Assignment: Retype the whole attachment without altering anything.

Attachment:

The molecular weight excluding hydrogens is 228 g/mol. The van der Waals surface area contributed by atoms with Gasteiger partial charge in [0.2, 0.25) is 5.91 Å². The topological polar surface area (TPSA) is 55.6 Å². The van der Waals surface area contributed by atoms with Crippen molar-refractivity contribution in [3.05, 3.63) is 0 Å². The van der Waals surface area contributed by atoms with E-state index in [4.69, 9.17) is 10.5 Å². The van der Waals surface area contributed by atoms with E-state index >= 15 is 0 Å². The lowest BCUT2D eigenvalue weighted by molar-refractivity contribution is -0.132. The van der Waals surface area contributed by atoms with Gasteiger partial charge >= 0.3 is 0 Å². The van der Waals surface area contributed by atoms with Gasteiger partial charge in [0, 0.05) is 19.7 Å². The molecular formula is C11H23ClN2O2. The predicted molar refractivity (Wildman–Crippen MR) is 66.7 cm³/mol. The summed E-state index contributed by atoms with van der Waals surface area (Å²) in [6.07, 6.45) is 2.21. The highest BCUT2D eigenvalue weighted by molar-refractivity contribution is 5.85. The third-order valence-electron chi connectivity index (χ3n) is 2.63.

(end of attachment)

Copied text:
The molecular weight excluding hydrogens is 228 g/mol. The van der Waals surface area contributed by atoms with Gasteiger partial charge in [0.2, 0.25) is 5.91 Å². The topological polar surface area (TPSA) is 55.6 Å². The van der Waals surface area contributed by atoms with Crippen molar-refractivity contribution in [3.05, 3.63) is 0 Å². The van der Waals surface area contributed by atoms with E-state index in [4.69, 9.17) is 10.5 Å². The van der Waals surface area contributed by atoms with E-state index >= 15 is 0 Å². The lowest BCUT2D eigenvalue weighted by molar-refractivity contribution is -0.132. The van der Waals surface area contributed by atoms with Gasteiger partial charge >= 0.3 is 0 Å². The van der Waals surface area contributed by atoms with Gasteiger partial charge in [0, 0.05) is 19.7 Å². The molecular formula is C11H23ClN2O2. The predicted molar refractivity (Wildman–Crippen MR) is 66.7 cm³/mol. The summed E-state index contributed by atoms with van der Waals surface area (Å²) in [6.07, 6.45) is 2.21. The highest BCUT2D eigenvalue weighted by molar-refractivity contribution is 5.85. The third-order valence-electron chi connectivity index (χ3n) is 2.63.